In the first of a two-part documentary, archaeologist Francis Pryor travels the length and breadth of Britain to lift the lid on what the nation was like before the Romans invaded. He explores their ancient predecessors' culture and suggests they were more sophisticated than previously believed. Until the successful Roman invasion of Ancient Britain, and the subsequent occupation, our history books tell us that the island was a land of wild savages speaking strange languages, performing barbaric rituals and with no real civilisation of the population having taken place. Presenter Francis Pryor debunks this widely-held notion with some interesting archaeological finds, and shows us how an independent, civilised and deeply spiritual nation had been developing for over 10,000 years before the Romans took over. The largest empire of it's time did not introduce roads, common language, laws or civilisation to ancient Britain, because they had already existed.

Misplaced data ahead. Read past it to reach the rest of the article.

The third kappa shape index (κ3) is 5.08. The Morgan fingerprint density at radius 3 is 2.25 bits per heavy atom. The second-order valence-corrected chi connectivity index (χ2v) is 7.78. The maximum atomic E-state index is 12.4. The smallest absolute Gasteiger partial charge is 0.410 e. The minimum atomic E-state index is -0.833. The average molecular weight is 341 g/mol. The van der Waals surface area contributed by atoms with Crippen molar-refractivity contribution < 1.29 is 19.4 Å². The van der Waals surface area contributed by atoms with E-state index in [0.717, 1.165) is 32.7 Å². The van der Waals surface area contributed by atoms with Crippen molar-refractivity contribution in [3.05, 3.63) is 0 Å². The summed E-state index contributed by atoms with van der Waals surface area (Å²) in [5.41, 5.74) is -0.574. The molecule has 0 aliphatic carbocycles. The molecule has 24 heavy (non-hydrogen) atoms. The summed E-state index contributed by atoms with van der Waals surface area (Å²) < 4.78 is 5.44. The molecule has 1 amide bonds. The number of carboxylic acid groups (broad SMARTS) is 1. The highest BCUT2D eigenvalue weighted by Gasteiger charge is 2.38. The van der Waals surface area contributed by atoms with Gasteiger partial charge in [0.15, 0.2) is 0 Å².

A provocative two-part BBC series in which Francis Pryor offers a new view of Britain before the Roman invasion, suggesting that it was infinitely more sophisticated than once thought. In this visually stunning, provocative new series, best-selling writer and archaeologist Francis Pryor offers an inspiring new view of Britain before the Roman invasion. He shatters the received wisdom that we were a relatively uncivilised bog people inhabiting a misty island, just waiting to be taught how to live by the invaders. Travelling from North Wales to the Orkneys, the cliffs of Dover to the Western Isles of Scotland, Stonehenge to Maiden Castle, Pryor lifts the lid on what really made the ancient Britons tick and how what we were informs what we are today. Traveling more than a thousand miles north to Orkney and the Western Isles, he explores an amazing array of stone circles, henges and round tombs, revealing that how the ancient Britons worshipped their ancestors and brought death into their homes. Moving down to the big daddy of ancient British sites, Stonehenge, Pryor and other leading archaeologists reinterpret the whole spiritual landscape of pre-Roman Britain - as a passage of a whole community from life to death, expressed in an array of foreboding, impressive wood and stone monuments. By the end of his quest, Pryor convinces Britains to cast aside the national denial of their own ancestors, to embrace them as the remarkable people they were.